Andrew Galbraith indicates that the Southern African Power Pool (SAPP) is a prime example of an organisational body that is driving a number of transmission grid interconnector projects.
“The aim with these projects is to link or reinforce and strengthen power interconnections between various countries, including Mozambique, South Africa, Zimbabwe, Botswana, Swaziland, Lesotho, Namibia, Malawi, Tanzania and Zambia, Angola and the Democratic Republic of Congo (DRC). The intention is to create a large power pool that will offer those countries with a power deficit the facility to import power, and those with excess power various options for exporting their surplus energy.”
To succeed in connecting power systems together requires entities such as the SAPP Co-ordination Centre to provide oversight. The Centre has numerous responsibilities, such as monitoring the operation of the power pool, and reporting on the control performance criteria to all the Operating Members. The SAPP Co-ordination Centre also has the onus of evaluating the impact of planned future projects on the operation of the power pool.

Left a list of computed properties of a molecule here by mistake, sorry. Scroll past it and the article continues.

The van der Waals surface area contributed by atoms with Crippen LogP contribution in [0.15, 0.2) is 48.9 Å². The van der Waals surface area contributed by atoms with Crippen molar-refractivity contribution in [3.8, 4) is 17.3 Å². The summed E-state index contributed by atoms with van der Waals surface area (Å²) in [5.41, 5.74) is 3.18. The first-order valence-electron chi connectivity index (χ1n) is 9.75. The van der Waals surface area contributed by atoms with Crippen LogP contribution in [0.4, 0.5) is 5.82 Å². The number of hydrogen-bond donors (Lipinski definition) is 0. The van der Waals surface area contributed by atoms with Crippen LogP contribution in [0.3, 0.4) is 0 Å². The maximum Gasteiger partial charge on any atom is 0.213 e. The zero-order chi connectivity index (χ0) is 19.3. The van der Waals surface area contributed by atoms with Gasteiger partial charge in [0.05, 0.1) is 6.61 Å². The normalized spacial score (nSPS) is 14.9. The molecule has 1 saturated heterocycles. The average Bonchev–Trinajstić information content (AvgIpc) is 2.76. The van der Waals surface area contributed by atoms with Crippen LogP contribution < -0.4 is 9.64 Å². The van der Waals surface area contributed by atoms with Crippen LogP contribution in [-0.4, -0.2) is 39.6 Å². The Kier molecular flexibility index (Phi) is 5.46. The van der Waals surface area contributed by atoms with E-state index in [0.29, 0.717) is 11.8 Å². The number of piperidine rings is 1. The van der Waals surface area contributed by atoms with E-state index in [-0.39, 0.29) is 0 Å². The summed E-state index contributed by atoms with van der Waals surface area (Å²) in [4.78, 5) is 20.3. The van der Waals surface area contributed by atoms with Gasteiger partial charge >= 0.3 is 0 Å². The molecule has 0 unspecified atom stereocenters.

“One such project is the proposed 330 kV interconnector between Zambia and the Democratic Republic of Congo (DRC), which WSP has been appointed by the SAPP to develop,” says Andrew Galbraith.
The project is financially backed by the African Development Bank, the World Bank and the AREP programme, as it is recognised that a strong transmission link will help both countries improve the security and reliability of their power networks, and that this will aid in fostering economic development and regional integration. The project also aims to support the development of an efficient and competitive regional power market to reduce electricity prices in the region.
Options being considered for this transmission line are to connect Kolwezi in DRC to the district of Solwezi in Zambia, through the Zambia Electricity Supply Corporation (ZESCO) network at Lumwana or Kalumbila Substation and the future Société Nationale d’Electricité (SNEL) network at Kolwezi NRO substation.
A team of WSP engineers from the UK, South Africa and Canada are in the process of undertaking a three-stage feasibility study to develop options and recommend a preferred solution for the interconnector. Work being provided includes initial assessment of the routes and substations, data gathering, financial and economic analysis, detailed route surveys and detailed design and specifications. All three phases will be completed within an 18-month programme of works finalising in 2019.
“The electricity transmission expansion in sub Saharan Africa is a specialist area for our business, as we have been implementing schemes for 50 years. We hope to continue to grow our strong reputation and our exemplary staff abilities”, says Paul Glendinning, WSP Head of Networks in the UK.